It may be months before the court issues its decision, and we will provide an update as soon as that happens.  In the meantime, employers should continue to carefully scrutinize their internships to ensure that, at a minimum, the interns are the primary beneficiaries of the program.  We also recommend that employers at least look to the DOL factors as a guide in this analysis, as some of those factors may be adopted by the Court as part of a balancing test, even if it rejects the strict 6-factor approach.

Co-authored by Robert S. WhitmanNadia S. Bandukda, Adam J. Smiley, and Jade Wallace

The Super Bowl isn’t the only major showdown coming this weekend.

On Friday morning, a three-judge Second Circuit panel will hear argument in two cases raising critical issues for the fate of internships in for-profit businesses:  (1) Fox Searchlight’s appeal of the decision granting summary judgment and class certification to interns who worked on film productions and (2) the appeal by former Hearst Corporation interns whose motion for class certification was denied.

At issue in both cases is the test to be used to evaluate whether interns are “employees” under the FLSA or “trainees” who are exempt from minimum wage and overtime requirements.  Under the common law “primary benefit” test, if the internship primarily benefits the intern rather than the employer, the intern is properly deemed a trainee and not entitled to compensation.  The Department of Labor (“DOL”) has declared that internship status should instead be determined by a strict 6-factor test and that if each factor is not satisfied, the intern is entitled to compensation.  The lower courts have applied modified versions of these tests and reached differing results.

We have written frequently on this topic (in May 2013, November 2013, and April 2014), but to tide you over until kickoff, we break down the matchup by looking at what the many friends of the Court have to say about the issue.

Five groups have filed amicus curiae briefs in the two appeals: the Secretary of Labor, the U.S. Chamber of Commerce, the Economic Policy Institute, Organized Labor (AFSCME, SEIU, CWA, UFCW), and the American Council on Education.  Here is where each group stands on the key issues before the Court:

 

DOL

Chamber of Commerce

EPI

Organized Labor

ACE

What test does group support? DOL 6-Factor Test Primary Benefit Test Brief does not urge the court to adopt any specific test DOL 6-Factor Test Functional standard similar to Primary Benefit Test:  leaves the determination of intern status with educational institutions rather than DOL
Key arguments DOL test is based on Supreme Court’s Portland Terminal decision.DOL test provides a consistent, objective standard for analyzing internship programs. Focuses on the benefits to interns and businesses from internship programsDOL test: 1) impedes students’ ability to develop skills in meaningful internship experiences; 2) will reduce available internship opportunities; and 3) places an onerous burden on employers to ensure interns are not engaging in productive work FLSA must be expansively construed to cover internships where “workers are suffered or permitted to work.”“Many… non-traditional jobs come under the broad FLSA definitions of employment, and when scrutinized do not pass muster.” The Primary Benefit test could deny traditional common-law employees from FLSA protection Primary Benefit analysis allows courts to develop a standard that prevents abuse but also permits varied and flexible learning experiences without fear of liabilityThe approval of an internship by a college or university should provide a presumption of compliance with the FLSA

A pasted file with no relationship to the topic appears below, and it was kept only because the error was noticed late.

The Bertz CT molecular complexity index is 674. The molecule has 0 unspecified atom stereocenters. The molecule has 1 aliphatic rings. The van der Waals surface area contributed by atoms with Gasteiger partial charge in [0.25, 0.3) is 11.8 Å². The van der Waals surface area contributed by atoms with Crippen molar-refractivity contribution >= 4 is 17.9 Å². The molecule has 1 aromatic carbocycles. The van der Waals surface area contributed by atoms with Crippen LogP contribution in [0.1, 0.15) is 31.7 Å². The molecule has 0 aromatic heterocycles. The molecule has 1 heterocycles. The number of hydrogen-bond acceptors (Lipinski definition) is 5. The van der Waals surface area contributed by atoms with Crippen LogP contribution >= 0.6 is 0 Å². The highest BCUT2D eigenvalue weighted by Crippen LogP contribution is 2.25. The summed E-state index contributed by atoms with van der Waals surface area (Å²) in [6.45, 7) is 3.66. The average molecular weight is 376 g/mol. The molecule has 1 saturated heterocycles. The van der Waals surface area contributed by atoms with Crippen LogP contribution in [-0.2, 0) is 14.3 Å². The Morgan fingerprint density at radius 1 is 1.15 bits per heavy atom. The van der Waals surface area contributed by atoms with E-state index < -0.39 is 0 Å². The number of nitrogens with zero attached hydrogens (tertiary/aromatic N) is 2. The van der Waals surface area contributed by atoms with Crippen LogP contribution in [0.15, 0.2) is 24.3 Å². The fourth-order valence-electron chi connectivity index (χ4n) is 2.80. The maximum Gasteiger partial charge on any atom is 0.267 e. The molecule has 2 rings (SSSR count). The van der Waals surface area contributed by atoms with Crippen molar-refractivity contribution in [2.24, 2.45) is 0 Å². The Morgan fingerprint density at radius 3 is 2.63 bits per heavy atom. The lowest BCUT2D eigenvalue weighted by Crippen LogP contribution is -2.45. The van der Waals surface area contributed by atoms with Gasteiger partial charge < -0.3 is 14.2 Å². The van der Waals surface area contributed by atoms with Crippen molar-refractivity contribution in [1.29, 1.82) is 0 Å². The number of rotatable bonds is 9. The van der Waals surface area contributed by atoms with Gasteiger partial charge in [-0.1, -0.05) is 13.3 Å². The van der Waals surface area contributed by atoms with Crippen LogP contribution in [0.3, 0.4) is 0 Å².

Notable Quotes: “In an internship context, a primary benefit test could be applied to exclude from the protections of the FLSA interns who are receiving very basic training on the employer’s operation while performing productive work for the employer on the theory that because interns are new entrants to the workforce, even the most rudimentary instruction or general exposure to a particular industry inures to their benefit.” “Prohibiting interns from performing any productive work is antithetical to a meaningful internship.” “Unpaid interns are likely to receive jobs with lower median wages than paid interns and applicants with no internship experience.” Applying the Primary Benefit test would “strip [workers] of a slew of other statutory workplace rights – concerning sexual harassment, discrimination on the basis of race and gender, workplace safety, and collective bargaining – that apply only to wage earners.”“Unpaid internships are a hallmark example of the race to the bottom in wages that result when, in the perceived absence of FLSA coverage, workers at the lowest rung of the labor market are forced to compete against one another to offer their services at the cheapest possible rate.” The DOL 6-factor test would be insufficient to address experiential learning and “cannot be used to evaluate the educational value of a particular internship.”“The uncertain and chilling prospect of employer FLSA liability for a legitimate educational internship restricts, if not altogether eliminates, opportunities which college students need in the public sector, in the non-profit sector, and in the business world.”The business concern about employing the 6-factor test and about civil liability under the FLSA has brought a “profound negative impact on the availability of internships” and allowing businesses to feel that such programs are “too risky.”

 

It is of course too soon to know whether the Second Circuit panel will be swayed by any of this.  Given the DOL’s primary enforcement role under the FLSA, its views will surely be given respectful consideration and perhaps strong deference.  But the amicus briefs come from a range of interested parties and reflect the importance of the internship issue to the various constituencies.  As of this post, only the DOL has been allowed any argument time in addition to the parties.

We will report on the arguments shortly after they close on Friday, and update readers as soon as possible thereafter.